Thursday, February 13, 2020

I'd Rather be Robbed

Larry told me he was riding the subway train and he got robbed again.

The first time Larry was robbed was about a year ago. When the train pulled up to a station and the doors opened, a youth who as riding in the same train car with Larry snatched away the cell phone mounted on Larry’s motorized wheelchair. His youth accomplice grabbed the wheelchair joystick and tried to drive Larry out of the door and off the train. Apparently that youth discovered that driving a motorized wheelchair is much harder than it looks because Larry says they quickly gave up on that part of the scheme and ran off the train with his phone.

The most recent robbery happened just last week. Larry got off the train and got on the elevator to go up to the street. Somebody got on the elevator with him. This guy wasn’t a youth. The guy opened the pouch hanging on Larry’s wheelchair and snatched his cash. When the elevator door opened the guy dashed out.

This wouldn’t have happened to Larry 30 years ago because 30 years ago guys like him and me couldn’t get on public transit buses and trains with our wheelchairs. The buses all had steps inside the entrance doors and hardly any subway stations had elevators. Back then, if we wanted to go anywhere, our only option was to call paratransit and a cripple van with a wheelchair lift would pick us up. But to try to book a paratransit ride, we had to call at 5 a.m. the day before. A thousand other cripples were trying to do the same thing at the same time so breaking through the busy signal wall was the first challenge. And if you did break through, all the ride slot might well be taken up so you were SOL. And if you were lucky enough to actually score an open ride slot, it might be two hours before or after you actually needed it because that was the only time slot available. And the cripple bus might well pick you up or drop you off two hours late. And there was nothing you could do about it.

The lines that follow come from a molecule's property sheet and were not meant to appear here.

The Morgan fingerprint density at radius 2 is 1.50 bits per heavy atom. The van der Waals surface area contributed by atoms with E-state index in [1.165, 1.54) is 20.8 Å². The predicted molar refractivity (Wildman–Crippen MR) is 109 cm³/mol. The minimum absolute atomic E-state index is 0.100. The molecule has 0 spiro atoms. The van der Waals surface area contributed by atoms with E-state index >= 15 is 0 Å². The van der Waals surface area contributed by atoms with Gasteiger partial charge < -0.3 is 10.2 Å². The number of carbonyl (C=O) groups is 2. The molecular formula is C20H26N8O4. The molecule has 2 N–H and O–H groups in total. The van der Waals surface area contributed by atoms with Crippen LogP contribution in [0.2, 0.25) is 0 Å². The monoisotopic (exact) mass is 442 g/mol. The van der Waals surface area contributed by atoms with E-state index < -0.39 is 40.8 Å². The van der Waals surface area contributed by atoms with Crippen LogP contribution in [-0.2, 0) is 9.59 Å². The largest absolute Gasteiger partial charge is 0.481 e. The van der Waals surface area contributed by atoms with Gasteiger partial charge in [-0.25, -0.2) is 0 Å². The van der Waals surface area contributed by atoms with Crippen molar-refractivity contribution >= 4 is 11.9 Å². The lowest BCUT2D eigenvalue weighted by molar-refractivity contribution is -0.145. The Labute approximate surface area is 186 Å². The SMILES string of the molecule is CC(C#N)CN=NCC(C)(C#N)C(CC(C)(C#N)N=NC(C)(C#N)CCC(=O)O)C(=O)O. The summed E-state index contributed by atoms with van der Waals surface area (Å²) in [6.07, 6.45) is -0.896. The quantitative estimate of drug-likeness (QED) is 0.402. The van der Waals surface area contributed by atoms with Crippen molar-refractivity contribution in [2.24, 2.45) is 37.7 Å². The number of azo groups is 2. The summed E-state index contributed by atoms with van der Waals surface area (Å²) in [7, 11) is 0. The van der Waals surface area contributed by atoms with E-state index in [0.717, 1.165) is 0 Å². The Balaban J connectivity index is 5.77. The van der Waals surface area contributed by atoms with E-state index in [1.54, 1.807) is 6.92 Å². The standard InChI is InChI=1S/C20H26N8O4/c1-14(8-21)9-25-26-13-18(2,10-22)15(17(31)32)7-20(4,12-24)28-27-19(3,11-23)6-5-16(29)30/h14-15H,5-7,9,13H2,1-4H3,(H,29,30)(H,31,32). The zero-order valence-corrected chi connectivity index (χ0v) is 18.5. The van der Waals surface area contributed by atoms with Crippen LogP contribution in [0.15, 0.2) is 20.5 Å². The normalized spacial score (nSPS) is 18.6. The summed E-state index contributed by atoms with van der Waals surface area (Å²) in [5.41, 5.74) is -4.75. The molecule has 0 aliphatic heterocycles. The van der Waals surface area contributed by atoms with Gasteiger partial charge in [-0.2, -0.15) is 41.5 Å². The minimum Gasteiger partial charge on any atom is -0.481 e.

Yep, back then, guys like Larry and me were so oppressed and marginalized, the prospect of being robbed on a subway train was a luxury, Back then, a lot of cripples bitched, protested and sued to get public transit access. But other cripples said they’d never ride the mainline buses and trains. It’s too dangerous, they said. People get robbed.

Well then the Americans with Disabilities Act was passed requiring public transit access. And 30 years later, here we are. But there still are cripples who say they'll never ride mainline buses and trains. It’s too dangerous. People get robbed. When they hear about Larry being robbed, they’ll probably say, “See, I told you so!”

I suppose someday I’ll get robbed like Larry did. I also have a cell phone and money pouch attached to my chair. And I’m sure I’ll be traumatized as a result, especially if some dickhead tries to drive my chair off of the train.

But I remember the frustration of being at the mercy of paratransit. Even if I just wanted to go a few miles down the street, I had to participate in a degrading lottery for crumbs. I remember how that made me fume, especially when I looked out of my window at the bus stop right across the street. I remember when I finally took my first mainline bus ride, like a regular fucking human being. I felt like I had wings.

So I can’t even begin to imagine being so traumatized that I would return to only riding paratransit. I’d rather be robbed.

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